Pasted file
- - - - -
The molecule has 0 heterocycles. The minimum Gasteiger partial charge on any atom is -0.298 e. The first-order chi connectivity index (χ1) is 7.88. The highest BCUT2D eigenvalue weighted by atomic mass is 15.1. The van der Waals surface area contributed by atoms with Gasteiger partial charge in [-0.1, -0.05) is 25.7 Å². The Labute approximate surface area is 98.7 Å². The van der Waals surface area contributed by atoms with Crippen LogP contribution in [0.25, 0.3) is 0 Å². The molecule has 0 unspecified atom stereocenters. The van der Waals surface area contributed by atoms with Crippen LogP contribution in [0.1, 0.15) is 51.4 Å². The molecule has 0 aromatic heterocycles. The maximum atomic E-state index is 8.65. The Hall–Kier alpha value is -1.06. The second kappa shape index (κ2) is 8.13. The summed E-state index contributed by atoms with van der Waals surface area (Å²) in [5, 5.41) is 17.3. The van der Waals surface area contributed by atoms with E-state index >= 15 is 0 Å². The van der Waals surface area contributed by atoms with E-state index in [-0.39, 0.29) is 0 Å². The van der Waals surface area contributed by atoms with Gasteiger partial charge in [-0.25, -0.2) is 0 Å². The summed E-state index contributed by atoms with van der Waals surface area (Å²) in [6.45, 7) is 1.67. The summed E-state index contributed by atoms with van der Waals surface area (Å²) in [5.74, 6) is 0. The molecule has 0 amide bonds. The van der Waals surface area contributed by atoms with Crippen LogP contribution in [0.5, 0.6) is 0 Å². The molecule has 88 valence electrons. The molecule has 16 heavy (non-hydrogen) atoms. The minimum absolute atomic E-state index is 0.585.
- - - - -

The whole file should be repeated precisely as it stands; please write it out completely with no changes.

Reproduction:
The molecule has 0 heterocycles. The minimum Gasteiger partial charge on any atom is -0.298 e. The first-order chi connectivity index (χ1) is 7.88. The highest BCUT2D eigenvalue weighted by atomic mass is 15.1. The van der Waals surface area contributed by atoms with Gasteiger partial charge in [-0.1, -0.05) is 25.7 Å². The Labute approximate surface area is 98.7 Å². The van der Waals surface area contributed by atoms with Crippen LogP contribution in [0.25, 0.3) is 0 Å². The molecule has 0 unspecified atom stereocenters. The van der Waals surface area contributed by atoms with Crippen LogP contribution in [0.1, 0.15) is 51.4 Å². The molecule has 0 aromatic heterocycles. The maximum atomic E-state index is 8.65. The Hall–Kier alpha value is -1.06. The second kappa shape index (κ2) is 8.13. The summed E-state index contributed by atoms with van der Waals surface area (Å²) in [5, 5.41) is 17.3. The van der Waals surface area contributed by atoms with E-state index >= 15 is 0 Å². The van der Waals surface area contributed by atoms with E-state index in [-0.39, 0.29) is 0 Å². The van der Waals surface area contributed by atoms with Gasteiger partial charge in [-0.25, -0.2) is 0 Å². The summed E-state index contributed by atoms with van der Waals surface area (Å²) in [6.45, 7) is 1.67. The summed E-state index contributed by atoms with van der Waals surface area (Å²) in [5.74, 6) is 0. The molecule has 0 amide bonds. The van der Waals surface area contributed by atoms with Crippen LogP contribution in [0.5, 0.6) is 0 Å². The molecule has 88 valence electrons. The molecule has 16 heavy (non-hydrogen) atoms. The minimum absolute atomic E-state index is 0.585.